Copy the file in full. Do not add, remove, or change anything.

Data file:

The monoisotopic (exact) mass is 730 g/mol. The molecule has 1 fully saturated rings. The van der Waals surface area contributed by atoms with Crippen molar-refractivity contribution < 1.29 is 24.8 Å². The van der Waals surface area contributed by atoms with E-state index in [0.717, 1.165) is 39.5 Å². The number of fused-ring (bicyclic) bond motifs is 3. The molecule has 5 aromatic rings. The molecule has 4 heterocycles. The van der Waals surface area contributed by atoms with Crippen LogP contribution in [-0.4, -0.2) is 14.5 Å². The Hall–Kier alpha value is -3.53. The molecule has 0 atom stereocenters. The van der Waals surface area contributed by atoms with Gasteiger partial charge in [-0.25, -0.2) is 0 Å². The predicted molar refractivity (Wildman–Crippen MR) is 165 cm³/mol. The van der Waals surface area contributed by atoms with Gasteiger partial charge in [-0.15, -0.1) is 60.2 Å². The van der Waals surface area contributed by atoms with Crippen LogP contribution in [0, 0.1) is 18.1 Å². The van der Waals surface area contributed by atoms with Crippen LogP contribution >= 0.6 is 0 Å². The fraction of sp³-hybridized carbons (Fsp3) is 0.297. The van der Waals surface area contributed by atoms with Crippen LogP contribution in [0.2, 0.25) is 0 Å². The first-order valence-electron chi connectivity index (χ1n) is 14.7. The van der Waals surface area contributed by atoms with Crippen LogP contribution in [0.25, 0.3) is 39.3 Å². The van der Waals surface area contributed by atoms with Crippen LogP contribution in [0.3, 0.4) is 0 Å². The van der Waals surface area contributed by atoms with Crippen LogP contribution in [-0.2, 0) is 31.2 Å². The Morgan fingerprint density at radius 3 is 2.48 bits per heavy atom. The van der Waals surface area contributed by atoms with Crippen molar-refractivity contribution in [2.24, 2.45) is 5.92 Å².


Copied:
The monoisotopic (exact) mass is 730 g/mol. The molecule has 1 fully saturated rings. The van der Waals surface area contributed by atoms with Crippen molar-refractivity contribution < 1.29 is 24.8 Å². The van der Waals surface area contributed by atoms with E-state index in [0.717, 1.165) is 39.5 Å². The number of fused-ring (bicyclic) bond motifs is 3. The molecule has 5 aromatic rings. The molecule has 4 heterocycles. The van der Waals surface area contributed by atoms with Crippen LogP contribution in [-0.4, -0.2) is 14.5 Å². The Hall–Kier alpha value is -3.53. The molecule has 0 atom stereocenters. The van der Waals surface area contributed by atoms with Gasteiger partial charge in [-0.25, -0.2) is 0 Å². The predicted molar refractivity (Wildman–Crippen MR) is 165 cm³/mol. The van der Waals surface area contributed by atoms with Gasteiger partial charge in [-0.15, -0.1) is 60.2 Å². The van der Waals surface area contributed by atoms with Crippen LogP contribution in [0, 0.1) is 18.1 Å². The van der Waals surface area contributed by atoms with Crippen LogP contribution >= 0.6 is 0 Å². The fraction of sp³-hybridized carbons (Fsp3) is 0.297. The van der Waals surface area contributed by atoms with Crippen LogP contribution in [0.2, 0.25) is 0 Å². The first-order valence-electron chi connectivity index (χ1n) is 14.7. The van der Waals surface area contributed by atoms with Crippen LogP contribution in [0.25, 0.3) is 39.3 Å². The van der Waals surface area contributed by atoms with Crippen LogP contribution in [0.3, 0.4) is 0 Å². The van der Waals surface area contributed by atoms with Crippen LogP contribution in [-0.2, 0) is 31.2 Å². The Morgan fingerprint density at radius 3 is 2.48 bits per heavy atom. The van der Waals surface area contributed by atoms with Crippen molar-refractivity contribution in [2.24, 2.45) is 5.92 Å².